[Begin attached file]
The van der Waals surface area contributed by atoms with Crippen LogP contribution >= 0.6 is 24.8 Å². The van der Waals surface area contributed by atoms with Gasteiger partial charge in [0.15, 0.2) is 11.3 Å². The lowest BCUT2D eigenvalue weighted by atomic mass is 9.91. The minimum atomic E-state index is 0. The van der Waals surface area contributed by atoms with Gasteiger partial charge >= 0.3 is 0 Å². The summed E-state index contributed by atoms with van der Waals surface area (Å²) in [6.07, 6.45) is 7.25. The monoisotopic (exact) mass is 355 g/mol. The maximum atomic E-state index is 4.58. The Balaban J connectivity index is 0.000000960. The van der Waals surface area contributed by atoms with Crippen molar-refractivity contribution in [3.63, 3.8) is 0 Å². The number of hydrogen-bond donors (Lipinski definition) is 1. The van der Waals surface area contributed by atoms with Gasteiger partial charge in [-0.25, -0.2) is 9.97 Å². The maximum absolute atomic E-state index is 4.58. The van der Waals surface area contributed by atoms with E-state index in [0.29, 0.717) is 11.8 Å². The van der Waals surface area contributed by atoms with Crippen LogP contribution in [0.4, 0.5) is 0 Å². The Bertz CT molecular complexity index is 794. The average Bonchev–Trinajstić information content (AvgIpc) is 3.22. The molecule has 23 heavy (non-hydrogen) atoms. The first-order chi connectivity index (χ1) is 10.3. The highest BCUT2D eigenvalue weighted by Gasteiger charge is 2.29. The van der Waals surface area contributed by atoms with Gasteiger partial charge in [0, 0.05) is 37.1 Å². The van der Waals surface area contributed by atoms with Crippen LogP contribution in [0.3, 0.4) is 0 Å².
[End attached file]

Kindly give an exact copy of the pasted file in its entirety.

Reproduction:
The van der Waals surface area contributed by atoms with Crippen LogP contribution >= 0.6 is 24.8 Å². The van der Waals surface area contributed by atoms with Gasteiger partial charge in [0.15, 0.2) is 11.3 Å². The lowest BCUT2D eigenvalue weighted by atomic mass is 9.91. The minimum atomic E-state index is 0. The van der Waals surface area contributed by atoms with Gasteiger partial charge >= 0.3 is 0 Å². The summed E-state index contributed by atoms with van der Waals surface area (Å²) in [6.07, 6.45) is 7.25. The monoisotopic (exact) mass is 355 g/mol. The maximum atomic E-state index is 4.58. The Balaban J connectivity index is 0.000000960. The van der Waals surface area contributed by atoms with Crippen molar-refractivity contribution in [3.63, 3.8) is 0 Å². The number of hydrogen-bond donors (Lipinski definition) is 1. The van der Waals surface area contributed by atoms with Gasteiger partial charge in [-0.25, -0.2) is 9.97 Å². The maximum absolute atomic E-state index is 4.58. The van der Waals surface area contributed by atoms with E-state index in [0.29, 0.717) is 11.8 Å². The van der Waals surface area contributed by atoms with Crippen LogP contribution in [0.4, 0.5) is 0 Å². The Bertz CT molecular complexity index is 794. The average Bonchev–Trinajstić information content (AvgIpc) is 3.22. The molecule has 23 heavy (non-hydrogen) atoms. The first-order chi connectivity index (χ1) is 10.3. The highest BCUT2D eigenvalue weighted by Gasteiger charge is 2.29. The van der Waals surface area contributed by atoms with Gasteiger partial charge in [0, 0.05) is 37.1 Å². The van der Waals surface area contributed by atoms with Crippen LogP contribution in [0.3, 0.4) is 0 Å².